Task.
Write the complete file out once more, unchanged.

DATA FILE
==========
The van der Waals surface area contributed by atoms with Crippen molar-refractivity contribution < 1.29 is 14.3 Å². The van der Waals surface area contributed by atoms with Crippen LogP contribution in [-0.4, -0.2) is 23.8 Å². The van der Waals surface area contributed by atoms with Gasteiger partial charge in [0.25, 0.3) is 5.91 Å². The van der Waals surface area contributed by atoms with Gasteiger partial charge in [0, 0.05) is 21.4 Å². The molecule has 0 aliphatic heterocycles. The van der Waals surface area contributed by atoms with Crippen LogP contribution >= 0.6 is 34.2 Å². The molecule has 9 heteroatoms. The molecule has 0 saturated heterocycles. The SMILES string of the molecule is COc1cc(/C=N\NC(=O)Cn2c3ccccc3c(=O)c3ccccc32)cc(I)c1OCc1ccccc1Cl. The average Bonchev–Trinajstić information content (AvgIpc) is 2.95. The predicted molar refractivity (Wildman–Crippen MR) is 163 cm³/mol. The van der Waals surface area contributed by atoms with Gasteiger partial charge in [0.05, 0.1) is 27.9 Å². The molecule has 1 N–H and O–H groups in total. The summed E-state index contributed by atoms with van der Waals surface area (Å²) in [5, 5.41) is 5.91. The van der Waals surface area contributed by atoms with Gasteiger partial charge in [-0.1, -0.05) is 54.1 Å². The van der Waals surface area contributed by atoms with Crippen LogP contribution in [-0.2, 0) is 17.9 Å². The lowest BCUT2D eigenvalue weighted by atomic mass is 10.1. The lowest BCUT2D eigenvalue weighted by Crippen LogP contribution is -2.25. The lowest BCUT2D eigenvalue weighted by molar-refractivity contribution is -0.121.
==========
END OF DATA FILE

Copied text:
The van der Waals surface area contributed by atoms with Crippen molar-refractivity contribution < 1.29 is 14.3 Å². The van der Waals surface area contributed by atoms with Crippen LogP contribution in [-0.4, -0.2) is 23.8 Å². The van der Waals surface area contributed by atoms with Gasteiger partial charge in [0.25, 0.3) is 5.91 Å². The van der Waals surface area contributed by atoms with Gasteiger partial charge in [0, 0.05) is 21.4 Å². The molecule has 0 aliphatic heterocycles. The van der Waals surface area contributed by atoms with Crippen LogP contribution >= 0.6 is 34.2 Å². The molecule has 9 heteroatoms. The molecule has 0 saturated heterocycles. The SMILES string of the molecule is COc1cc(/C=N\NC(=O)Cn2c3ccccc3c(=O)c3ccccc32)cc(I)c1OCc1ccccc1Cl. The average Bonchev–Trinajstić information content (AvgIpc) is 2.95. The predicted molar refractivity (Wildman–Crippen MR) is 163 cm³/mol. The van der Waals surface area contributed by atoms with Gasteiger partial charge in [0.05, 0.1) is 27.9 Å². The molecule has 1 N–H and O–H groups in total. The summed E-state index contributed by atoms with van der Waals surface area (Å²) in [5, 5.41) is 5.91. The van der Waals surface area contributed by atoms with Gasteiger partial charge in [-0.1, -0.05) is 54.1 Å². The van der Waals surface area contributed by atoms with Crippen LogP contribution in [-0.2, 0) is 17.9 Å². The lowest BCUT2D eigenvalue weighted by atomic mass is 10.1. The lowest BCUT2D eigenvalue weighted by Crippen LogP contribution is -2.25. The lowest BCUT2D eigenvalue weighted by molar-refractivity contribution is -0.121.